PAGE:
3:00 p.m., Friday

Math Annex 1100

Tim Lewis

Courant Institute, NYU

Dynamics of Neurons connected by Inhibitory Synapses and Electrical Coupling

Networks of inhibitory neurons are thought to play crucial roles in generating and coordinating electrical activity in the brain. For this reason, there has been much interest in trying to understand the mechanisms underlying the behavior that these networks display. Recent findings show that cells in many inhibitory networks are not only connected by pulsatile inhibitory connections but are also connected by electrical (diffusive) coupling. However, it is unclear how these two modes of intercellular communication and the intrinsic properties of cells interact to determine the dynamics of the networks.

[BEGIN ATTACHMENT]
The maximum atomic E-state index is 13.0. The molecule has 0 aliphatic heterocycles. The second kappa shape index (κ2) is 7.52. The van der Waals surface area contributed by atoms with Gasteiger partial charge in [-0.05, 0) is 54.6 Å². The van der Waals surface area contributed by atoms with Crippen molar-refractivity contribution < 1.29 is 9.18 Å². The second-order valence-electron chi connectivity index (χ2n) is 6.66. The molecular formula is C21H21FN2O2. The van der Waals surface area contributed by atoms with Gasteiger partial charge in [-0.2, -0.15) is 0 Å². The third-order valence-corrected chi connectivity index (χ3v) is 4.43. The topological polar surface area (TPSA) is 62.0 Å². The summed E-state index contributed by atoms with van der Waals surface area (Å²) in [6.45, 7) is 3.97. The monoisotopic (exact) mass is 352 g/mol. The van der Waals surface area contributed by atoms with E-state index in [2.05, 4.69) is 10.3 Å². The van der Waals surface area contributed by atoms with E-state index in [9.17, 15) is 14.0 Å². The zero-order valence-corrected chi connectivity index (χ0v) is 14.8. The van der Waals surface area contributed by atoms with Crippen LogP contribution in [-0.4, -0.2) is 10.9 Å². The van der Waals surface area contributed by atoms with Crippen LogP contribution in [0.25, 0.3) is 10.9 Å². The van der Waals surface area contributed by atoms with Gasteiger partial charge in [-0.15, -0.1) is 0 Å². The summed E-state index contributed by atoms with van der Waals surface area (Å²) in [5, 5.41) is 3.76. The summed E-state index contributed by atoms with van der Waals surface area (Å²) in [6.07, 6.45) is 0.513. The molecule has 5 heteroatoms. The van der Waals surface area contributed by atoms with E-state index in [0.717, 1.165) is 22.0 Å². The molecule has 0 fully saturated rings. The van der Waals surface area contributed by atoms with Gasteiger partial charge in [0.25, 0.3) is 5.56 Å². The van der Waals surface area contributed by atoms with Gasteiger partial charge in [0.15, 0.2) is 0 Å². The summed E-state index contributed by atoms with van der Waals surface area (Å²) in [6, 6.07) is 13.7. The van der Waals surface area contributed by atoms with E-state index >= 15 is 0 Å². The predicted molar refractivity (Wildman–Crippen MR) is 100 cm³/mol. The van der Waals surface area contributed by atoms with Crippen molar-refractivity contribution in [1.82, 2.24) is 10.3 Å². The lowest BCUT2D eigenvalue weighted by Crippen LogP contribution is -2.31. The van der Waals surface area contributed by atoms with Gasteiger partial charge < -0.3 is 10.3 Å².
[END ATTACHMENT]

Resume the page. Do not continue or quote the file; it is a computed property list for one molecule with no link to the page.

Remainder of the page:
To obtain insight into this issue, we construct a theoretical framework for the phase-locking dynamics in pairs of intrinsically oscillating neurons connected by weak electrical and inhibitory coupling. An integrate-and-fire model, consisting of a set of simple ordinary differential equations, is used to describe the activity of coupled cells. We employ the method of averaging (Kuramoto 1984) to reduce the integrate-and-fire model to a single differential equation describing the evolution of the phase difference between the cells. We then study the bifurcation structure of the reduced system, examining how the coupling kinetics and intrinsic properties of the cells influence the phase-locking in the coupled cells. Finally, theoretical results are compared with preliminary experimental findings from the laboratory of Dr. Barry Connors (Brown University).

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